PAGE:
The results of Tukey–Kramer HSD tests are displayed in Tables 2 and and3.3. For 250 shock waves, the Sonolith i-sys produced no significant mass reduction (−4.7±22.0mg). However, the Modulith SLX F2 and Piezolith 3000 significantly reduced stone mass (62.6±23.7 and 82.0±33.6mg, respectively), but there was no statistically significant difference between the two lithotripters (p=0.34). At 500 shock waves, the Piezolith 3000 resulted in a significantly higher mean mass reduction compared to the Sonolith i-sys (mean difference of 152.3mg, 95% confidence interval [CI] 106.7, 197.8mg) and Modulith SLX F2 (mean difference of 111.1mg, 95% CI 65.6, 156.7mg). For 1000 shock waves, both the Modulith SLX F2 and Piezolith 3000 significantly outperformed the Sonolith i-sys. There was no significant difference between the Modulith SLX F2 and Piezolith 3000.
There was a notable deterioration in performance of the Sonolith i-sys, which correlated with the age of the generator electrode before it reached a nominal lifetime of 20,000 shock waves. To investigate the ageing of the Sonolith i-sys generator electrode further, at total of 59 synthetic stones were exposed to 1000 shock waves throughout the life cycle of four separate generator electrodes (Fig. 4). The resultant plot demonstrates a use-related decrease in performance of the Sonolith i-sys, with a threshold age of around 6000 shocks at which point the lithotripter failed to produce a statistically significant mass reduction.
Data from these studies were separated into those above or below the 6000-shock age threshold. Figure 5 compares the fragmentation efficiency for 1000 shock waves above and below this threshold. There was no statistically significant difference in performance of the Modulith SLX and Piezolith 3000 for 1000 shock waves. For those treatments above the 6000-shock age threshold, the Sonolith i-sys produced no significant mass reduction, while below this threshold there was a mean mass reduction of 105.6±57.9mg. Even below this threshold, the Sonolith i-sys was not as effective as either of the other two lithotripters.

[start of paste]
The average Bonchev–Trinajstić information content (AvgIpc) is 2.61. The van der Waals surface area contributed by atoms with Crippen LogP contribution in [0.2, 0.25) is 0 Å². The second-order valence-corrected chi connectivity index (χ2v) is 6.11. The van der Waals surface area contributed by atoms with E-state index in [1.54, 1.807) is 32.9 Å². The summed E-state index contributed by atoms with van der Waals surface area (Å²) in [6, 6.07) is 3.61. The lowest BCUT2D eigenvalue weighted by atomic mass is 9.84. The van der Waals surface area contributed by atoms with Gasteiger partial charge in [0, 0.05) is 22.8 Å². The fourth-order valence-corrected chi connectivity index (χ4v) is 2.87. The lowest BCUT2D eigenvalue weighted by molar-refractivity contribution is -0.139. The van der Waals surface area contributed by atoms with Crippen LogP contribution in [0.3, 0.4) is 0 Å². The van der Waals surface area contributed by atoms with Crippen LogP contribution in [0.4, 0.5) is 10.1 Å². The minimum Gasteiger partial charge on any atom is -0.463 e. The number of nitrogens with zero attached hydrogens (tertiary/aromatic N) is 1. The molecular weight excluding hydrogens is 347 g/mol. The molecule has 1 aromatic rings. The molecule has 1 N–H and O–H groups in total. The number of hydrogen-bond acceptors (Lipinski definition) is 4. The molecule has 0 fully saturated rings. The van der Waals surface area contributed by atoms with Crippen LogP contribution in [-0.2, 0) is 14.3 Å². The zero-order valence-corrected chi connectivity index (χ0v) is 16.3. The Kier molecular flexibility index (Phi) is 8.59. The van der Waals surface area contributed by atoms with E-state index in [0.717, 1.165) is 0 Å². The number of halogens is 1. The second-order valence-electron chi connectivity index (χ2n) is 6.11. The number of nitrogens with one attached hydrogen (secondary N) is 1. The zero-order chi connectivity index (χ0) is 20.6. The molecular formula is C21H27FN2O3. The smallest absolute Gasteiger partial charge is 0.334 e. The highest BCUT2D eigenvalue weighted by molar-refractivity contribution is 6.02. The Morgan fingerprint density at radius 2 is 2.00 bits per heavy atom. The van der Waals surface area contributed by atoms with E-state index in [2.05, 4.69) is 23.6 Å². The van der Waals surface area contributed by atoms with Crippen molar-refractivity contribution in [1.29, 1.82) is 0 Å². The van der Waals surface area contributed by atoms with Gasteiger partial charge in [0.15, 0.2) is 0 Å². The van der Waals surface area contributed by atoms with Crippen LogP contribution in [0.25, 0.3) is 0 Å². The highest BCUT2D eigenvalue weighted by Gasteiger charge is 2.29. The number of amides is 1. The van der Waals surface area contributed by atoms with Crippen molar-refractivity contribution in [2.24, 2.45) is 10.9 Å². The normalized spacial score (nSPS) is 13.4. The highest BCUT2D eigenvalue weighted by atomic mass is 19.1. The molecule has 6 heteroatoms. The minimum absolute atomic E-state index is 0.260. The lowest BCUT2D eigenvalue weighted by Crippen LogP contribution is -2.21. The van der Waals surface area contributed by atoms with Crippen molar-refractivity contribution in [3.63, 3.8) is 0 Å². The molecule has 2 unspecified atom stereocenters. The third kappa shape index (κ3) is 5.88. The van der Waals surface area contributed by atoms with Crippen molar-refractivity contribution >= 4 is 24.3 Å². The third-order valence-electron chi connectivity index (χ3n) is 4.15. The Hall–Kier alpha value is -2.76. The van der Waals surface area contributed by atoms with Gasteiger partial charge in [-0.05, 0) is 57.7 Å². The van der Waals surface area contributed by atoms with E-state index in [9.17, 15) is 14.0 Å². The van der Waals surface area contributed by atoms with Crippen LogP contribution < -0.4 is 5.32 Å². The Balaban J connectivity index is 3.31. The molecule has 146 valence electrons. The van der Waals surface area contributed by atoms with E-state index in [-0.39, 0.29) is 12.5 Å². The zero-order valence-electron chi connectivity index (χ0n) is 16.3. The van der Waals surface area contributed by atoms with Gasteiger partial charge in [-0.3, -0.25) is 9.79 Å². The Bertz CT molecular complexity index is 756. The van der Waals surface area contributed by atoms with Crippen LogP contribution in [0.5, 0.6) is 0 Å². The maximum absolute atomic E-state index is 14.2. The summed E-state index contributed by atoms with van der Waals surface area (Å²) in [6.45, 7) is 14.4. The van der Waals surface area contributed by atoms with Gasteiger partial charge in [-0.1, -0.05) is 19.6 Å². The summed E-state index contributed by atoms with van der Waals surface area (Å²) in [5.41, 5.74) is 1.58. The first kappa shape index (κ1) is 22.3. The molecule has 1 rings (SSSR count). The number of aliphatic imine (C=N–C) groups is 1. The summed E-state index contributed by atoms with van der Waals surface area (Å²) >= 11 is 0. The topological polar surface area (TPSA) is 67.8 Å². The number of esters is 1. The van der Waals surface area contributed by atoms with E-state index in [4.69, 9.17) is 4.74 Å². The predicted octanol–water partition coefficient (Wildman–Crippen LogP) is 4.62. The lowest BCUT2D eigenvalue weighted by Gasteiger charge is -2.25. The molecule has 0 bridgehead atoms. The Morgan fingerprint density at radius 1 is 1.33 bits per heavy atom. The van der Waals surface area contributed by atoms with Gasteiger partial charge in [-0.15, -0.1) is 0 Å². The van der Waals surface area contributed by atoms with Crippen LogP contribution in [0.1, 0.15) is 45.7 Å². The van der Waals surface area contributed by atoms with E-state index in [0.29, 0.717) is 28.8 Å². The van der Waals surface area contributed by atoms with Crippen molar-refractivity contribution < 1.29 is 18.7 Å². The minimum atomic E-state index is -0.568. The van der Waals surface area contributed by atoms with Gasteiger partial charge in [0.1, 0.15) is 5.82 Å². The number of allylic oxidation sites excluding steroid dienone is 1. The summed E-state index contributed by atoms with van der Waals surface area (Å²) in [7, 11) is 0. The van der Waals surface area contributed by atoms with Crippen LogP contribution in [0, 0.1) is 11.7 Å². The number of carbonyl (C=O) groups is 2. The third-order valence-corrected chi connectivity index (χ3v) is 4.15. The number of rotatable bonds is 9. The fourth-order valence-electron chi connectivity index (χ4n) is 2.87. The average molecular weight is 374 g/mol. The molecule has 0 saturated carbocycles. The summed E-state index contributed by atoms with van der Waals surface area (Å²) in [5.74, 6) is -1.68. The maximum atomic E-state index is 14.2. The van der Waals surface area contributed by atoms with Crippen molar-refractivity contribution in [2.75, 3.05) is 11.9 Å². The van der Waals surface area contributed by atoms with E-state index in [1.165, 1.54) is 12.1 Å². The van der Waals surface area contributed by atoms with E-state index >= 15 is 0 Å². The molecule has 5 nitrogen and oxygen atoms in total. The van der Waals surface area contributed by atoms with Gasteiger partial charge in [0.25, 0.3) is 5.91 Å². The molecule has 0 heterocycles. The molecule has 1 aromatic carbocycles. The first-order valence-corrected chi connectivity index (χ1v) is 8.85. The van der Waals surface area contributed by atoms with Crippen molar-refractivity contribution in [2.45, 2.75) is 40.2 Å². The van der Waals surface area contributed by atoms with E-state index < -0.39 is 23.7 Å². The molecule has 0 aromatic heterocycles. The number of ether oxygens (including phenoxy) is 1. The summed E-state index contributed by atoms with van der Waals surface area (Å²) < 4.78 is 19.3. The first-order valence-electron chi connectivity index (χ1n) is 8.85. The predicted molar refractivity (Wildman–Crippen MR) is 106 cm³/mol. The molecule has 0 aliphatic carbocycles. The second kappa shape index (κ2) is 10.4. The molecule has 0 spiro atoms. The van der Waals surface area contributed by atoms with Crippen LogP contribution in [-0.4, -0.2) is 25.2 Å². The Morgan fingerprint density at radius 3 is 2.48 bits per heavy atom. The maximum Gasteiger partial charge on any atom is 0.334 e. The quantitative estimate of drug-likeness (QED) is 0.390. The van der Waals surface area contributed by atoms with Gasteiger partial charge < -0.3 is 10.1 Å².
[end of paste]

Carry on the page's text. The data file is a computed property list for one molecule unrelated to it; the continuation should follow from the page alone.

SWL aims to achieve stone comminution, producing small enough fragments to be passed through the urinary tract without significant discomfort. The data presented herein show that lithotripters vary in their ability to fragment artificial stones into pieces small enough to pass. This is a key given that, in a clinical setting, the reduction of fragment size not only reduces the time to pass a stone but also minimizes risk of future symptomatic episodes.14,15
The data showed that, for each of the lithotripters tested, the mass reduction of synthetic stones increased with the number of shocks delivered in a treatment. The Sonolith i-sys (electroconductive) failed to produce a statistically significant mass reduction at 250 shock waves, was outperformed by the Piezolith 3000 (piezoelectric) at 500 shock waves, and produced a significantly smaller mass reduction than both the Piezolith 3000 and Modulith SLX F2 (electromagnetic) at 1000 shock waves. This difference in performance may, in part, be accounted for by degradation of the Sonolith i-sys generator electrode. There was a statistically significant difference in mean mass reduction for 1000 shock treatments beyond a threshold generator electrode age of 6000 shocks. Current manufacturer guidelines suggest electrode replacement after 20,000 shocks; however, the data here suggest that improved performance may be achieved with more regular electrode replacement. Importantly, even when comparisons were restricted to tests below a 6000-shock generator electrode age threshold, the Sonolith i-sys produced a significantly smaller mass reduction than the Modulith SLX F2 and Piezolith 3000 in 1000 shock treatments.